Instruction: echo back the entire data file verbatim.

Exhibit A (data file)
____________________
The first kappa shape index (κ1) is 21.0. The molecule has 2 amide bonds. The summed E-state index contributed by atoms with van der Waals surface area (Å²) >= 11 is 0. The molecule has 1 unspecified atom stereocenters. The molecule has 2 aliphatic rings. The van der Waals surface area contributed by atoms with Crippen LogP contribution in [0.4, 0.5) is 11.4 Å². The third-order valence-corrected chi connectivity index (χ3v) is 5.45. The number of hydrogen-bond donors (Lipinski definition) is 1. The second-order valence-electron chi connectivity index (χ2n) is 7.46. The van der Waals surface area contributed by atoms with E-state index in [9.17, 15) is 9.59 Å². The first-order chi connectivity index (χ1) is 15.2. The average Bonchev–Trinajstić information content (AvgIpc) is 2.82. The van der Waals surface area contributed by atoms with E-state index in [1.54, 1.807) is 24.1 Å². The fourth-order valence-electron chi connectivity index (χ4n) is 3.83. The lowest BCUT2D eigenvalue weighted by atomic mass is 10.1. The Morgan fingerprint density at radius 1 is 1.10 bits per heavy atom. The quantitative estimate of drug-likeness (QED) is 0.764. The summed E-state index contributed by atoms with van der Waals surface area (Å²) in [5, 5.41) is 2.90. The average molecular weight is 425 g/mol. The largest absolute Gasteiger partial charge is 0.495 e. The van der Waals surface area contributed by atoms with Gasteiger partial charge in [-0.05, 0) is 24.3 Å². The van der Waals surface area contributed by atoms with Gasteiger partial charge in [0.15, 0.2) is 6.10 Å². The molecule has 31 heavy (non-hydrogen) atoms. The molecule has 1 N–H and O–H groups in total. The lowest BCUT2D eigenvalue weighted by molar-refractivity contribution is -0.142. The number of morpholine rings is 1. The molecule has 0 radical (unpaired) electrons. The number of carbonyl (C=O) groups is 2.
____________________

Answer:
The first kappa shape index (κ1) is 21.0. The molecule has 2 amide bonds. The summed E-state index contributed by atoms with van der Waals surface area (Å²) >= 11 is 0. The molecule has 1 unspecified atom stereocenters. The molecule has 2 aliphatic rings. The van der Waals surface area contributed by atoms with Crippen LogP contribution in [0.4, 0.5) is 11.4 Å². The third-order valence-corrected chi connectivity index (χ3v) is 5.45. The number of hydrogen-bond donors (Lipinski definition) is 1. The second-order valence-electron chi connectivity index (χ2n) is 7.46. The van der Waals surface area contributed by atoms with E-state index in [9.17, 15) is 9.59 Å². The first-order chi connectivity index (χ1) is 15.2. The average Bonchev–Trinajstić information content (AvgIpc) is 2.82. The van der Waals surface area contributed by atoms with E-state index in [1.54, 1.807) is 24.1 Å². The fourth-order valence-electron chi connectivity index (χ4n) is 3.83. The lowest BCUT2D eigenvalue weighted by atomic mass is 10.1. The Morgan fingerprint density at radius 1 is 1.10 bits per heavy atom. The quantitative estimate of drug-likeness (QED) is 0.764. The summed E-state index contributed by atoms with van der Waals surface area (Å²) in [5, 5.41) is 2.90. The average molecular weight is 425 g/mol. The largest absolute Gasteiger partial charge is 0.495 e. The van der Waals surface area contributed by atoms with Gasteiger partial charge in [-0.05, 0) is 24.3 Å². The van der Waals surface area contributed by atoms with Gasteiger partial charge in [0.15, 0.2) is 6.10 Å². The molecule has 31 heavy (non-hydrogen) atoms. The molecule has 1 N–H and O–H groups in total. The lowest BCUT2D eigenvalue weighted by molar-refractivity contribution is -0.142. The number of morpholine rings is 1. The molecule has 0 radical (unpaired) electrons. The number of carbonyl (C=O) groups is 2.